Technology won't solve the world’s food problems; without better institutions, it will simply amplify inequality and inequity.
— umair haque (@umairh) August 5, 2013
I’ve never meet a self-proclaimed geek who understands this. Technology is not something that’s inherently good, where more of it solves more problems and improving it improves our lot. If we implement servile AIs and pervasive automation, that won’t be used to create a society of abundance and leisure but to make the rich richer while the unemployed starve. Technology is something that needs to be applied and generally reflect the economy and culture it was developed in.
This means that a society geared towards inequality and inequity will use technology to amplify them. This means that a police state will use it to decrease the freedom and privacy of the citizens. Theocracies will use technology to hunt unbelievers.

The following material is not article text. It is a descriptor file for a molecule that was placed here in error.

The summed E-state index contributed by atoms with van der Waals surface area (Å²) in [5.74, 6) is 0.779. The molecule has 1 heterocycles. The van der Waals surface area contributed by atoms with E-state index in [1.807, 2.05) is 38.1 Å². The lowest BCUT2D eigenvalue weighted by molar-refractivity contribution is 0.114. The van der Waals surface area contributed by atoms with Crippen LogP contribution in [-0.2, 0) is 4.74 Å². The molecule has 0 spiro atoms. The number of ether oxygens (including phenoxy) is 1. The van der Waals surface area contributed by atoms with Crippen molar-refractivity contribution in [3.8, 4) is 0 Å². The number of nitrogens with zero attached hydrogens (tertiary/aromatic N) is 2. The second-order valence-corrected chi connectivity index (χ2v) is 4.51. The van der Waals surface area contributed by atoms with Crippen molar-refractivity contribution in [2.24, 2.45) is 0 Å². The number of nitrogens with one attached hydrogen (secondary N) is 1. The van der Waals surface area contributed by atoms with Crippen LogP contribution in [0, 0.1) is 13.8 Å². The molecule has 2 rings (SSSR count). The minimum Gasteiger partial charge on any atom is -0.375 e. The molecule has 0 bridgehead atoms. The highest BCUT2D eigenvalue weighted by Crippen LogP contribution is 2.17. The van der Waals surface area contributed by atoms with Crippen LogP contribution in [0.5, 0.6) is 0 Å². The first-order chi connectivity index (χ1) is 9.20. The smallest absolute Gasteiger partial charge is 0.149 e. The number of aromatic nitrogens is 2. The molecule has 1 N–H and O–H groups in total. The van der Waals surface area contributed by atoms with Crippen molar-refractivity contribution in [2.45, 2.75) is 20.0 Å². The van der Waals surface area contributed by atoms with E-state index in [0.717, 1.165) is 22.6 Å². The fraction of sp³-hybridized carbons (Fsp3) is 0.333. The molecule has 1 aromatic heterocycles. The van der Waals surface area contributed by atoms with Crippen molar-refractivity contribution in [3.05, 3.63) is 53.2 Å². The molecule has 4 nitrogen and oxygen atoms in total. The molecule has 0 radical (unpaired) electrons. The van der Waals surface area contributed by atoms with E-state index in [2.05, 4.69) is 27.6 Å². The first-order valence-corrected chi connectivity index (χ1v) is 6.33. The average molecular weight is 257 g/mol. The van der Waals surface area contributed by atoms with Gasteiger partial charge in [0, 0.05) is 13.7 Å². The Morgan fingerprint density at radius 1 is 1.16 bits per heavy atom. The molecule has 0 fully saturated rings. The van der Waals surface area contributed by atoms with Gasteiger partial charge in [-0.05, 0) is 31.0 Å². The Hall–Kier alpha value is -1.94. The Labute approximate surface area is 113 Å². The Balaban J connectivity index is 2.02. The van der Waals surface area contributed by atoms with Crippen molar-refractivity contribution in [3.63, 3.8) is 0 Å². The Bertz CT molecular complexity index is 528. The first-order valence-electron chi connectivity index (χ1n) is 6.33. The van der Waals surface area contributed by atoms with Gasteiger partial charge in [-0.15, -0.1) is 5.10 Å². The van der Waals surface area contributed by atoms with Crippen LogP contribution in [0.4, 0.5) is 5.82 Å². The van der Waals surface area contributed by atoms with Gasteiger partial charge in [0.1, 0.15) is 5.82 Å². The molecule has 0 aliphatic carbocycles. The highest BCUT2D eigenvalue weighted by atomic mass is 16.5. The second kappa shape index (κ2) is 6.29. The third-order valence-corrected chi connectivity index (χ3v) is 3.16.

Technology does not make the unfair fair and it does not right wrongs. It is a tool and the only way to change the world is to first change the people who wield it.
ETA: Athena Andreadis made this here excellent point over on twitter:
.@umairh @fakebaldur Yes, but there are degrees of intrinsic tilt. Plutonium enrichment versus contraception, to give one example.
— Athena Andreadis (@AthenaHelivoy) August 5, 2013
On the contrary, low-cost mass produced technology is making basic amenities affordable to so many people, especially in developing nations. What if the rich take most of it – let them take it, not be satisfied and yearn for more. The poor also inevitably end getting some share – which can sometimes bring a huge improvement in their lives. Things like solar panels and mobile phones are bringing electricity/connectivity to so many villages which had neither, before.
Technology can be used in anyway – It depends on how it is being applied.